Citing labor law, Lewis accused Emanuel of altering the terms and conditions of employment outside collective bargaining—an illegal act. Emanuel lost the legal battle. Then Lewis—who did not object to a longer school day—went further and demanded that the extra school hours be filled with programs that had been lost to budget cuts, such as art, music, drama, languages and physical education. As the teachers went on strike, it became clear that Lewis and the CTU had won over public opinion. Polls showed that the majority of Chicagoans supported the striking teachers. Furthermore, almost 90 percent wanted teachers to be compensated for the longer school day. The progressive impulse is alive and well in Chicago communities, in particular among African Americans and Latinos—folks who know something about servitude.

Lewis has legions of fans and supporters, including many In These Times readers. Our thoughts are with her as we wish for a quick and full recovery. But while she recuperates, the potential impact of Lewis’ absence from this race is too urgent to set aside.  

Her insurgent campaign promised to shake up a city whose politics had atrophied, thanks to corporate capture of the city’s political institutions. For 22 years, under Mayor Richard M. Daley, an outsized corporate role in municipal elections—through campaign contributions and outright corruption—secured a pro-business political climate that marginalized the public voice and was faithfully enforced by the mayor and his perennially compliant City Council. Daley’s school privatization scheme, his privatization of city parking meters, and his 2006 veto of a popular living wage ordinance are only a few examples.

During Daley’s six-term tenure from 1989 to 2011, those corporate big pockets scared off any serious challengers, turning mayoral elections into coronations. Without Karen Lewis in the 2015 race, the same ritual will likely play out again. It is disheartening that Emanuel will face no serious progressive challenge, even as polls show his popularity is somewhere between that of used car salesmen and Ebola.   

A fearless progressive, Lewis would have offered a sharp ideological contrast with Mayor Rahm Emanuel. She has embraced movements and causes, beyond education, that directly challenge the city’s corporate elites: fast food workers’ Fight for 15 campaign; a financial transactions tax on stock sales and other financial trading, which would generate billions for the city treasury; a $15-an-hour minimum wage; and of course, an elected school board. Lewis continually makes the link between poverty and violence, and talks of the need to prioritize higher wages, union rights and other strategies for worker uplift, which she sees not just as a social justice issue, but an educational imperative—family income is the number-one predictor of a child’s success in school. Lewis' union has urged immediate release of hundreds of thousands of dollars in in federal housing vouchers intended to help struggling families, which have been withheld by the Chicago Housing Authority (CHA). Most recently, Lewis endorsed an ordinance for the city to make reparations to victims of police torture under the notorious Chicago Police Commander Jon Burge—something no other labor leader has done.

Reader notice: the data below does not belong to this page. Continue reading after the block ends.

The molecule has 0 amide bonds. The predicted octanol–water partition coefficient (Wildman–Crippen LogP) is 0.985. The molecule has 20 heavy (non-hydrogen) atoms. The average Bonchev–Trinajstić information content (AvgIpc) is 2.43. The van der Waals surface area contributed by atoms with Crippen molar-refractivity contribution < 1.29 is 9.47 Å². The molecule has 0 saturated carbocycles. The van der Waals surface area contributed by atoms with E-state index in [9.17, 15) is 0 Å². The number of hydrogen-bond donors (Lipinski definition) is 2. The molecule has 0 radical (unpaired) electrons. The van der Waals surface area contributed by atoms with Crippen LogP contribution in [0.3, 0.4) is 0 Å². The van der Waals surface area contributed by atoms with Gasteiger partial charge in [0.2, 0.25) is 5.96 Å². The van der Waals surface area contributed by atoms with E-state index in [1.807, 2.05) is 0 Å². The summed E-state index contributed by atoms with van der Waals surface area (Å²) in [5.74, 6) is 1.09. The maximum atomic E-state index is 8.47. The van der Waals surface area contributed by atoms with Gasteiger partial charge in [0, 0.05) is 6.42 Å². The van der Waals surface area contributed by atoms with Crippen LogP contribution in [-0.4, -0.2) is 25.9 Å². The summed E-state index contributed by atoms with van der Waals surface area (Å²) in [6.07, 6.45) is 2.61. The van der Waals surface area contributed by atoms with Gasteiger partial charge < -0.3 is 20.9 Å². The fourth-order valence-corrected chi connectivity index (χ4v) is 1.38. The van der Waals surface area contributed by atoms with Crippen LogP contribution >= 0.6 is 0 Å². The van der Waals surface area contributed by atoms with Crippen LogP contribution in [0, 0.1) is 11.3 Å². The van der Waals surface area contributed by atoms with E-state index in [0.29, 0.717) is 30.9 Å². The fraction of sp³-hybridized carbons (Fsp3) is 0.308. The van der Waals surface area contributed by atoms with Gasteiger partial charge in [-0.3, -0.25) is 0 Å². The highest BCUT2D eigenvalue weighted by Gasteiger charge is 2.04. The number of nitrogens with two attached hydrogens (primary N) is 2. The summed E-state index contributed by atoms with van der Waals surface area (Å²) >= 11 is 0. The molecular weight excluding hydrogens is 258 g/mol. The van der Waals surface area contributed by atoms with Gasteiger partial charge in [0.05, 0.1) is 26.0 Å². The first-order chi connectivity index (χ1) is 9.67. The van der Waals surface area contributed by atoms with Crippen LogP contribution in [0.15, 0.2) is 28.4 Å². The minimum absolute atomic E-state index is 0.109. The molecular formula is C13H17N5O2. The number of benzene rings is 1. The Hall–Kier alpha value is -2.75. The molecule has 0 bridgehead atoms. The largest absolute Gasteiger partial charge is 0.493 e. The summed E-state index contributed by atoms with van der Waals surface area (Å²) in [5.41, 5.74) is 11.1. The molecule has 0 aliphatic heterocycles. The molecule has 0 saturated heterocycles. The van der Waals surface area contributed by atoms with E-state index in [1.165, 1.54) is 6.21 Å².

Compare these views with Rahm Emanuel’s. He declared the financial transaction tax off the table and begrudgingly offered a $13-an-hour compromise to the proposed $15 minimum wage (which over 80 percent of voters support)—a political sacrifice necessitated by the issue’s popularity and importance to Democrats in this election season. Emanuel has withheld the housing vouchers for families in need, even as the CHA enjoys a budget surplus. On the question of compensation for Jon Burge’s victims, he has hemmed and hawed for a year.